Apple was happy with its iPad mini launch weekend sales, but at least a few analysts weren't quite as enthusiastic. VirnetX won its patent infringement lawsuit against Apple over FaceTime video conferencing, and Pixar named its offices after Steve Jobs. Pull up a chair and Mac OS Ken's Ken Ray will fill you in.
Hello, iPad mini
We sort of got one of the press releases this week I hoped we'd get, but not exactly. What Apple did was send out a press release saying that it had sold three million iPads in three days, those three being November 2nd, 3rd and 4th.
So the iPad mini's a hit then? Probably. While most of the focus of Apple's October event was on the iPad mini and while most countdowns and coverage of this past weekend were countdowns to and coverage of iPad mini sales and prices, there was another iPad announced on October 23rd and it too went on sale on November 2nd.
That would be the fourth-generation iPad that has a lot of people excited, and some iPad 3 owners more than a little perturbed.
The long and the short of all of that: Apple sold three million new iPads over the weekend, though we don't know how many were iPad mini and how many were the revised, full-sized iPad.
There's not even indication in the quotable quotes, like the one in the press release from Apple CEO Tim Cook, who said, "Customers around the world love the new iPad mini and fourth generation iPad."
The follow-up line may make it not matter, though. CEO Cook continues, "We set a new launch weekend record and practically sold out of iPad minis. We're working hard to build more quickly to meet the incredible demand."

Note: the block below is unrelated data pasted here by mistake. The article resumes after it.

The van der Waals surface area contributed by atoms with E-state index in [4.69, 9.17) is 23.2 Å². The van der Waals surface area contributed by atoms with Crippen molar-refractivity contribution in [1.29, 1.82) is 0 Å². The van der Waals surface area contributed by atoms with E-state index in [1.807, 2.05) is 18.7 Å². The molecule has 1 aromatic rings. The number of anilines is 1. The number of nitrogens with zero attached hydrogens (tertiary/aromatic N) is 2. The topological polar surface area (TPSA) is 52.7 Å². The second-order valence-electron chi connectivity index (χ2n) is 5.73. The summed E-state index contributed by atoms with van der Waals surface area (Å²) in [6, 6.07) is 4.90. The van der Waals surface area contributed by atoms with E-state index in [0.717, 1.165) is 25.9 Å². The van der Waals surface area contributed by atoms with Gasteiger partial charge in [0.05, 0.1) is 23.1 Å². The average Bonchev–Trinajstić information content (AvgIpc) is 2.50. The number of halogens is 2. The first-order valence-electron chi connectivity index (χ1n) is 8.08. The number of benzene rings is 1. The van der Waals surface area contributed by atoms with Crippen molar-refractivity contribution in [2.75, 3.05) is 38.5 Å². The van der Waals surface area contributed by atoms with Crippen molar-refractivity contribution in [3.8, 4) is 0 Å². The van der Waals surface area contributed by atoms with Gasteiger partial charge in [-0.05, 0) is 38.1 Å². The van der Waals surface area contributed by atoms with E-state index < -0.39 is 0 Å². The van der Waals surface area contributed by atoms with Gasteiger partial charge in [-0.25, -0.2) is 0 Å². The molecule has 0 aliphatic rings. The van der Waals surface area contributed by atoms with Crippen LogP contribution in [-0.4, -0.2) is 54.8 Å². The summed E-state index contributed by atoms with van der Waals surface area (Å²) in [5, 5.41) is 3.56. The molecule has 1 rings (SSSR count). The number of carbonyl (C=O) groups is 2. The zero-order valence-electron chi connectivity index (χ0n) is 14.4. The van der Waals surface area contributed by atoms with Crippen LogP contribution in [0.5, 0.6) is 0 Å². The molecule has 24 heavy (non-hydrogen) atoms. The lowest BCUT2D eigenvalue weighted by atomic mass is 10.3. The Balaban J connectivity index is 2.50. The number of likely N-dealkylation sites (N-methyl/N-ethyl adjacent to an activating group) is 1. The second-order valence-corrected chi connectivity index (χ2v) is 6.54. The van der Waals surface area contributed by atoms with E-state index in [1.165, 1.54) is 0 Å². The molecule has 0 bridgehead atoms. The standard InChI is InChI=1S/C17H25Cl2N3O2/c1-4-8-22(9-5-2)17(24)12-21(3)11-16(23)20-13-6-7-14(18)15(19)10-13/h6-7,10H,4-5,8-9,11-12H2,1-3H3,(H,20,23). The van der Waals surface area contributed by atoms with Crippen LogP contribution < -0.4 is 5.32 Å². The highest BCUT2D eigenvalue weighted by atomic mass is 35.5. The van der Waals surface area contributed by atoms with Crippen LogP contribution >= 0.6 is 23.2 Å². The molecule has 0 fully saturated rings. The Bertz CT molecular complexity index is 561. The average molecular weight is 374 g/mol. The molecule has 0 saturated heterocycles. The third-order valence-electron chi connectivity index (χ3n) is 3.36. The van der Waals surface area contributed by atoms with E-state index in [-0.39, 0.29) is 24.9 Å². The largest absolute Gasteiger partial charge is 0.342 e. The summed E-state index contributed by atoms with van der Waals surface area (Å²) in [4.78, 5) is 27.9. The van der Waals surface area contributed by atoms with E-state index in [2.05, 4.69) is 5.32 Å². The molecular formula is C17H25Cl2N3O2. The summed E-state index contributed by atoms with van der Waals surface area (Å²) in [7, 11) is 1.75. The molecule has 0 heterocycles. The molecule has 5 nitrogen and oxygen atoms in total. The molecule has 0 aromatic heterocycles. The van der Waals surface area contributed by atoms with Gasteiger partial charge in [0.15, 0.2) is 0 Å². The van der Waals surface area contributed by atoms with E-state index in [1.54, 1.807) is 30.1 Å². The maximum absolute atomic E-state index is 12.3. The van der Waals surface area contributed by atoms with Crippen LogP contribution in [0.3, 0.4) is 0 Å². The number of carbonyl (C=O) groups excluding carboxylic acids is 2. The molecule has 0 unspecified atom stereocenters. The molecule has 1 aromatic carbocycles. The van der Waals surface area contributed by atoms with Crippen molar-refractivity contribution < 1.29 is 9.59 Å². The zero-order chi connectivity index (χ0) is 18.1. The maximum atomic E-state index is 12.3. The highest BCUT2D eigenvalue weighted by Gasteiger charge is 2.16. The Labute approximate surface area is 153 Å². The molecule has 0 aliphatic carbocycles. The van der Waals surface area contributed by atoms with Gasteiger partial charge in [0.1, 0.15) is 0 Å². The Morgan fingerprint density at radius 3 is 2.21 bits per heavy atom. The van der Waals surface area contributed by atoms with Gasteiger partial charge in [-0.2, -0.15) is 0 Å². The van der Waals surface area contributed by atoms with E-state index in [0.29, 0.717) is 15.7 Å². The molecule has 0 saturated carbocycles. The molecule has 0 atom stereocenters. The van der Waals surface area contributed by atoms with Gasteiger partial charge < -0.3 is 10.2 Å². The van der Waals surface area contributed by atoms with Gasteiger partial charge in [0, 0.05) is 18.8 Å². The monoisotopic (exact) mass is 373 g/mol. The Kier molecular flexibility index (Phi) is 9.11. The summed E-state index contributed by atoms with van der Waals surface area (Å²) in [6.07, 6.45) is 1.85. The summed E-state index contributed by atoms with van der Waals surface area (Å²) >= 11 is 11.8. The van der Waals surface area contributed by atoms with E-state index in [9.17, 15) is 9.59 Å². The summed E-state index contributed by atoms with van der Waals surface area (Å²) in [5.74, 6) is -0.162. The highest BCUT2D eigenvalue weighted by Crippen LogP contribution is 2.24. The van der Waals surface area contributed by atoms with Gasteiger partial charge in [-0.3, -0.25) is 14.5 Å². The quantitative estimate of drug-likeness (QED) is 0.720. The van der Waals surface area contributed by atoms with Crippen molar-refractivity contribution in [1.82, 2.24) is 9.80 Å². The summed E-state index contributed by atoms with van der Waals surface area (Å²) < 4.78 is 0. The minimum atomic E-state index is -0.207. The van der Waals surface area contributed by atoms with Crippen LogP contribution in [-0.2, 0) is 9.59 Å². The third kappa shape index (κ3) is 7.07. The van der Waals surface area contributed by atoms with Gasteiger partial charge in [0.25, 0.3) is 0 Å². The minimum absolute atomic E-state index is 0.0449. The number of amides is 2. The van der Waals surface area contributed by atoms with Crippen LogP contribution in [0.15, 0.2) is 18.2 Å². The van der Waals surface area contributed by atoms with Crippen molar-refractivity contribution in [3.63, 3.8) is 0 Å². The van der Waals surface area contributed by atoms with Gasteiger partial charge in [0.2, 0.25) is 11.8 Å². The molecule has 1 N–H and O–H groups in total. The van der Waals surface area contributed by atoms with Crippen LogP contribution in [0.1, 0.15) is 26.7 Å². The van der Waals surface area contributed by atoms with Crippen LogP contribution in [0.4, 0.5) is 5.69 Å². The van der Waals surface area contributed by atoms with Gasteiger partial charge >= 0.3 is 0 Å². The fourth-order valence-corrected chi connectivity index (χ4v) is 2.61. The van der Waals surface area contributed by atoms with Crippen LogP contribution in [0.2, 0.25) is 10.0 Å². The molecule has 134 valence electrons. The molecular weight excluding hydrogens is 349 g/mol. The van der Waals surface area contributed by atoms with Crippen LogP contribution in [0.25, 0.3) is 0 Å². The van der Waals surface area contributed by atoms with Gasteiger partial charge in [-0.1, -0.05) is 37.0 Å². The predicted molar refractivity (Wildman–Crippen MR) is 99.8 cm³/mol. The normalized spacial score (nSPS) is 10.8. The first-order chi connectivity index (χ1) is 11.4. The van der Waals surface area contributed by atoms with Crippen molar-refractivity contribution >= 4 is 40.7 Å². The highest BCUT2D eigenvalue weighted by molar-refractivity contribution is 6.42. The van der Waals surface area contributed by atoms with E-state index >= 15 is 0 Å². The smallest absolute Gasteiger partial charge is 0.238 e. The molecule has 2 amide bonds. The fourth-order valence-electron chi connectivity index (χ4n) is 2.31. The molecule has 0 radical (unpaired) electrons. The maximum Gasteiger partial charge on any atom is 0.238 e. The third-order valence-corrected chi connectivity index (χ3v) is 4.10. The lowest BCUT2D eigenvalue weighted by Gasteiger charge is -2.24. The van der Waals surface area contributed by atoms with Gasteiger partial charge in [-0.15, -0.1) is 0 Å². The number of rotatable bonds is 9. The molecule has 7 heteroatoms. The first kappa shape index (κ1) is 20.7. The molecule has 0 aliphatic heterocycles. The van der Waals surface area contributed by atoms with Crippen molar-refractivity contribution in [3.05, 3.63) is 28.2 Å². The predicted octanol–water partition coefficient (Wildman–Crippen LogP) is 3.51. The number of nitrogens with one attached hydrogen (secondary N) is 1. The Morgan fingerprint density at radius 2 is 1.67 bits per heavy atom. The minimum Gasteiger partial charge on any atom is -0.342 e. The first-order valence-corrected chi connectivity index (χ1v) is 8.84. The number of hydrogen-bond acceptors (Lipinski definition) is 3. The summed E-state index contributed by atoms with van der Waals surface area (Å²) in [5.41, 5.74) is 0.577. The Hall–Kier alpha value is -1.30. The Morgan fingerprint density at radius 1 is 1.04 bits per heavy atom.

Well that's something. Three million iPads; a weekend record launch for WiFi-only iPads.
What Apple did say about the iPad mini specifically was that "Demand for iPad mini exceeded the initial supply and while many of the pre-orders have been shipped to customers, some are scheduled to be shipped later this month."
Which also sounds like, "not bad." It's kind of like "Fun with numbers without numbers, wrapped up in some numbers." It's not that Apple didn't give numbers, they just didn't give the exact numbers some people wanted.
This actually created an interesting back and forth between a few Apple news types online.
AllThingsD's Peter Kafka kind of took issue with Apple not breaking out individual sales.
Then The Loop's Jim Dalrymple took issue with Kafka's taking issue with Apple, saying, "Apple never breaks out numbers of multiple products in a category. iPods are iPods, iPhones are iPhones, and wait for it Peter, iPads are iPads."
"It is true that Apple reported iPhone 5 sales numbers," continues Dalrymple, "but that was a single product launch, not a multiple product launch like the iPads."
Then BusinessInsider's Jay Yarow took issue with Dalrymple's taking issue with Kafka's taking issue with Apple, saying:
Apple blogger Jim Dalrymple is attacking people who question Apple's decision to not reveal iPad Mini sales. He says, "Apple never breaks out numbers of multiple products in a category."